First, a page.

Nokia was once the motor of Finland's economy, but since the demise of the company's mobile phone business the Nordic country has struggled to find a new engine for growth.
But after nine sluggish years and a three-year recession that ended in 2015, could Finland's centuries-old, if unglamorous, forestry sector, hold the answer?
A rare bit of good economic news came out of the small industrial town of Aanekoski when forestry giant Metsa Group announced last year a record investment of 1.2 billion euros ($1.31 billion) in a new facility.
A gust of wind spreads the unpleasant odour of sulphur—akin to rotten eggs—across the town in central Finland, a regular reminder to the 20,000 residents of the quest for new riches.
A new mill and biorefinery that will more than double the town's annual production of pulp—a wood fibre mass used to make paper and cardboard—is under construction.
Locals do not seem bothered by the stench.
"It's just money that smells," 50-year-old Petteri Heimonen, a local IT technician, told AFP on a recent visit.
The forestry industry's main products, paper and cardboard reclaimed the top spot as the country's main export in 2015, followed by other heavy industry products: diesel fuels and stainless steel.
But it is not the new high-tech miracle Finns have been hoping for since the country's only globally well-known consumer product, Nokia's mobile phones, disappeared from the scene after failing to catch up with the rapid rise in smartphones.
Analyst Tomi Amberla of Poyry Management Consulting believes the forestry's number one spot says a lot about the dire state of business in Finland's post-Nokia era.
It shows "that other sectors have been in trouble... There is small growth in forestry's export income and quantities, but it's quite flat, meaning others have declined," he told AFP.
Amberla stressed that Finland has diversified economic growth with high-tech consumer products and service exports.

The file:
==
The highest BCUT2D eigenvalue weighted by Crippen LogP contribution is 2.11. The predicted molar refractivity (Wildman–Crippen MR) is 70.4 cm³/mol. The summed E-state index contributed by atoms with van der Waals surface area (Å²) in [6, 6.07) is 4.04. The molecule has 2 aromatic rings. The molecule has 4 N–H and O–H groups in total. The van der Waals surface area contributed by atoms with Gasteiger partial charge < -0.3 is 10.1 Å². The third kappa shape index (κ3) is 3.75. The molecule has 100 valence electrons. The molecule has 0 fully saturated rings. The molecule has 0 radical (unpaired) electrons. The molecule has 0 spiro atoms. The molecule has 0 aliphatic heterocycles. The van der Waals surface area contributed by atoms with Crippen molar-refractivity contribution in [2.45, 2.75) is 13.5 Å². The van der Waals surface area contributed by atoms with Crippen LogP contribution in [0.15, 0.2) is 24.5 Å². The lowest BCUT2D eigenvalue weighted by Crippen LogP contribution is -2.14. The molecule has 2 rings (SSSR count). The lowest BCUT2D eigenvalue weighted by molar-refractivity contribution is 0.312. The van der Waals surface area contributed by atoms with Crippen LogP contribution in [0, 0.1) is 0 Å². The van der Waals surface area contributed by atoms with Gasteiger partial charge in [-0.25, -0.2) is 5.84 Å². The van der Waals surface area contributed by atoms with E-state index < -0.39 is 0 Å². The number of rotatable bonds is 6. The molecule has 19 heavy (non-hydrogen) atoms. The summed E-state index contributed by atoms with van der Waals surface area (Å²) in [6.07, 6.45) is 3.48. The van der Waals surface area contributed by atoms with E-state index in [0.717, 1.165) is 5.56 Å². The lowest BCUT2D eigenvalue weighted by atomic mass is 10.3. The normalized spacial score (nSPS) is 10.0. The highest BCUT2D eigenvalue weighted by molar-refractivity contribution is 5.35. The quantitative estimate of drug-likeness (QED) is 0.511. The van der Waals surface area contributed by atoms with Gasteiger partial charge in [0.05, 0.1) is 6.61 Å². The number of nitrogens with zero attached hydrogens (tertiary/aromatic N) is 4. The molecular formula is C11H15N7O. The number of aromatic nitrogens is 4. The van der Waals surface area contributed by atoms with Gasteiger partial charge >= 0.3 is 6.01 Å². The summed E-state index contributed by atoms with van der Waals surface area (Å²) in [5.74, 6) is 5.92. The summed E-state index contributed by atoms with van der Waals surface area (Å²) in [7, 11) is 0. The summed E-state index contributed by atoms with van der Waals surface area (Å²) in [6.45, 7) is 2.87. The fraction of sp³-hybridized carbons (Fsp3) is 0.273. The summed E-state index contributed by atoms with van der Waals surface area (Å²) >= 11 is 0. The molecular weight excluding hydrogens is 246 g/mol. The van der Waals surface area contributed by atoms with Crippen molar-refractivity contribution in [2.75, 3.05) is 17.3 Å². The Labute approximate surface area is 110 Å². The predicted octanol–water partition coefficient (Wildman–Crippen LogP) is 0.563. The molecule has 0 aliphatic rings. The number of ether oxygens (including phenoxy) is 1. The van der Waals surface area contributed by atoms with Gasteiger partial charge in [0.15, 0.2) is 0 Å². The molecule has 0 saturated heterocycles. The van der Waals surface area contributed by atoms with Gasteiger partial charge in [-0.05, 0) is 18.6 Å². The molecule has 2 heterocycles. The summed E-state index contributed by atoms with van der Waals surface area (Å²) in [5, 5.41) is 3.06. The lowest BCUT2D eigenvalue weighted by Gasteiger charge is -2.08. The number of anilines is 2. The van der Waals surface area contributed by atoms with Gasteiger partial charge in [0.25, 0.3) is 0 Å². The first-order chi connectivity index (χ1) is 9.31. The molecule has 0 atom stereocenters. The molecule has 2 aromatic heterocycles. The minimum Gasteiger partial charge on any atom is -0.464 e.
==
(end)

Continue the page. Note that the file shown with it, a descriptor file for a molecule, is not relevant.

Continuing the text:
High hopes have been cast for instance on Finland's games industry, led by Clash of Clans creator Supercell and Angry Birds inventor Rovio.
But this industry's combined net revenue last year equalled just a little over four percent of Nokia's revenue of 51 billion euros at its peak in 2007, when it was the world's number one handset maker.
It is unlikely that the forestry sector can compete with Nokia's figures, even though many companies are also multinational.
In 2015, the sector registered only 44 percent of Nokia's peak revenue in 2007, when measured at comparable prices.
The global financial crisis that began in 2007 hit Finland's export-driven economy hard and the forestry sector was particularly affected, posting a 10-percent drop in production in 2008.
The industry's main product, fine paper, took a hit from both the global economic slowdown and from the rapid shift in media consumption from paper to online articles.
"Five to 10 years ago forestry was considered a sunset industry," manager Riikka Pakarinen of the Finnish Forest Industries Federation acknowledged.
Biodiesel to fuel growth
By 2015, Finnish paper giants UPM-Kymmene, Stora Enso and Metsa Group had shut more than 30 paper-making machines around the country, most of them located in small towns highly dependent on the companies for jobs and tax revenue.
But with forests covering 78 percent of Finland's land surface, they are unquestionably one of the country's most important resources.
Metsa Group is not alone in hoping trees can mean new growth in two senses.
Another group, Finnpulp, plans to build a new pulp and biorefinery in the eastern town of Kuopio, while Chinese Sunshine Kaidi New Energy Group plans to invest a billion euros in a refinery making renewable diesel from wood materials in the northern Finnish town of Kemi.
Finland's leading forestry giant UPM is already in the business.
Last year in the southeastern town of Lappeenranta it launched a biorefinery that turns resin, a side product from making pulp, into diesel.
"It's the world's first facility to produce wood-based diesel," UPM's head of biofuels Sari Mannonen said.
She anticipates growth especially in western Europe, where the EU's climate targets urge replacing fossil fuels with new green options.
Analyst Amberla said forestry investments are grounded as global demand for pulp is rising, driven by increasing urbanisation and a growing middle class, especially in Asia.
But there is a limit to just how much forestry can do: Finland's Natural Resources Institute estimated the harvested share of forests amounted to 79 percent of their annual growth in 2014.
© 2016 AFP